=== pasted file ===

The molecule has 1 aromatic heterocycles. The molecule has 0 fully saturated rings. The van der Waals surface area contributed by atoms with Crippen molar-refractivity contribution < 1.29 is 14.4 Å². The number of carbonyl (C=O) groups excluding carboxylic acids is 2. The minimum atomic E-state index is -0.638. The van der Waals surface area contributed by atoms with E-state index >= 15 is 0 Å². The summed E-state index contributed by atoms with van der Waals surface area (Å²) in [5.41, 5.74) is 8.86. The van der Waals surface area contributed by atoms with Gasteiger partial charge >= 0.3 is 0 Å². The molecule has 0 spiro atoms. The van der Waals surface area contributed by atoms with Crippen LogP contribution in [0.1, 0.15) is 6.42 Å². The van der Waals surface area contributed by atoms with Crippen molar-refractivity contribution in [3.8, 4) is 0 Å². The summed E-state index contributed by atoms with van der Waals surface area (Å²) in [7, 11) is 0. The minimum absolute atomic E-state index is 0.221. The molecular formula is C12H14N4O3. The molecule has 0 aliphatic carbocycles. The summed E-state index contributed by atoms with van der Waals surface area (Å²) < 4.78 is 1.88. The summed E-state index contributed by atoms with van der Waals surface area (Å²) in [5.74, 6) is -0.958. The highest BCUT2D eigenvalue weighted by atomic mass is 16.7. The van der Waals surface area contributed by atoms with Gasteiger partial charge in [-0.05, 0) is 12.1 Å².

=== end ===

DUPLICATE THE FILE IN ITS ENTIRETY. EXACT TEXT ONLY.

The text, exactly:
The molecule has 1 aromatic heterocycles. The molecule has 0 fully saturated rings. The van der Waals surface area contributed by atoms with Crippen molar-refractivity contribution < 1.29 is 14.4 Å². The number of carbonyl (C=O) groups excluding carboxylic acids is 2. The minimum atomic E-state index is -0.638. The van der Waals surface area contributed by atoms with E-state index >= 15 is 0 Å². The summed E-state index contributed by atoms with van der Waals surface area (Å²) in [5.41, 5.74) is 8.86. The van der Waals surface area contributed by atoms with Gasteiger partial charge >= 0.3 is 0 Å². The molecule has 0 spiro atoms. The van der Waals surface area contributed by atoms with Crippen LogP contribution in [0.1, 0.15) is 6.42 Å². The van der Waals surface area contributed by atoms with Crippen molar-refractivity contribution in [3.8, 4) is 0 Å². The summed E-state index contributed by atoms with van der Waals surface area (Å²) in [7, 11) is 0. The minimum absolute atomic E-state index is 0.221. The molecular formula is C12H14N4O3. The molecule has 0 aliphatic carbocycles. The summed E-state index contributed by atoms with van der Waals surface area (Å²) < 4.78 is 1.88. The summed E-state index contributed by atoms with van der Waals surface area (Å²) in [5.74, 6) is -0.958. The highest BCUT2D eigenvalue weighted by atomic mass is 16.7. The van der Waals surface area contributed by atoms with Gasteiger partial charge in [-0.05, 0) is 12.1 Å².